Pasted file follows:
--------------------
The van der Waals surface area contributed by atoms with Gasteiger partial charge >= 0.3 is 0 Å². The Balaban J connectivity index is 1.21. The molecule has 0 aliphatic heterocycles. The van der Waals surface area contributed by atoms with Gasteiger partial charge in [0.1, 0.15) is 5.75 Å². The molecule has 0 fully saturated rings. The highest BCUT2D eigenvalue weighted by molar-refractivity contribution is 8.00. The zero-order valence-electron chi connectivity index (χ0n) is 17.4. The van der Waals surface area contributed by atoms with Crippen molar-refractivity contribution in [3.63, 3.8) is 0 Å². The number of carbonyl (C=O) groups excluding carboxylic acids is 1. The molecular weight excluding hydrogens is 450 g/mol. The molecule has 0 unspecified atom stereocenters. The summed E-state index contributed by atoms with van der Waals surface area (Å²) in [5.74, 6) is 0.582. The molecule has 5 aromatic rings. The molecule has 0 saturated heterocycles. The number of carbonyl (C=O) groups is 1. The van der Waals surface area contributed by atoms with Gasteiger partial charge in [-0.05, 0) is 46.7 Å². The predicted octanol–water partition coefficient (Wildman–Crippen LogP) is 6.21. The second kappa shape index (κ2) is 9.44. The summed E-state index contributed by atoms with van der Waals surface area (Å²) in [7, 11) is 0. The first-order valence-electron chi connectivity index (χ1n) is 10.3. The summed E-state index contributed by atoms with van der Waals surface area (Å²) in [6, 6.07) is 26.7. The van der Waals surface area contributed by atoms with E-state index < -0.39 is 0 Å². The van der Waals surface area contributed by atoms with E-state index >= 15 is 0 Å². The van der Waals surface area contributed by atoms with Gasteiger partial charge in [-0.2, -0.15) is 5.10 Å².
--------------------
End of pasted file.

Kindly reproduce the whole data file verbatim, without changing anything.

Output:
The van der Waals surface area contributed by atoms with Gasteiger partial charge >= 0.3 is 0 Å². The Balaban J connectivity index is 1.21. The molecule has 0 aliphatic heterocycles. The van der Waals surface area contributed by atoms with Gasteiger partial charge in [0.1, 0.15) is 5.75 Å². The molecule has 0 fully saturated rings. The highest BCUT2D eigenvalue weighted by molar-refractivity contribution is 8.00. The zero-order valence-electron chi connectivity index (χ0n) is 17.4. The van der Waals surface area contributed by atoms with Crippen molar-refractivity contribution in [3.63, 3.8) is 0 Å². The number of carbonyl (C=O) groups excluding carboxylic acids is 1. The molecular weight excluding hydrogens is 450 g/mol. The molecule has 0 unspecified atom stereocenters. The summed E-state index contributed by atoms with van der Waals surface area (Å²) in [5.74, 6) is 0.582. The molecule has 5 aromatic rings. The molecule has 0 saturated heterocycles. The number of carbonyl (C=O) groups is 1. The van der Waals surface area contributed by atoms with Gasteiger partial charge in [-0.05, 0) is 46.7 Å². The predicted octanol–water partition coefficient (Wildman–Crippen LogP) is 6.21. The second kappa shape index (κ2) is 9.44. The summed E-state index contributed by atoms with van der Waals surface area (Å²) in [7, 11) is 0. The first-order valence-electron chi connectivity index (χ1n) is 10.3. The summed E-state index contributed by atoms with van der Waals surface area (Å²) in [6, 6.07) is 26.7. The van der Waals surface area contributed by atoms with E-state index < -0.39 is 0 Å². The van der Waals surface area contributed by atoms with E-state index >= 15 is 0 Å². The van der Waals surface area contributed by atoms with Gasteiger partial charge in [-0.2, -0.15) is 5.10 Å².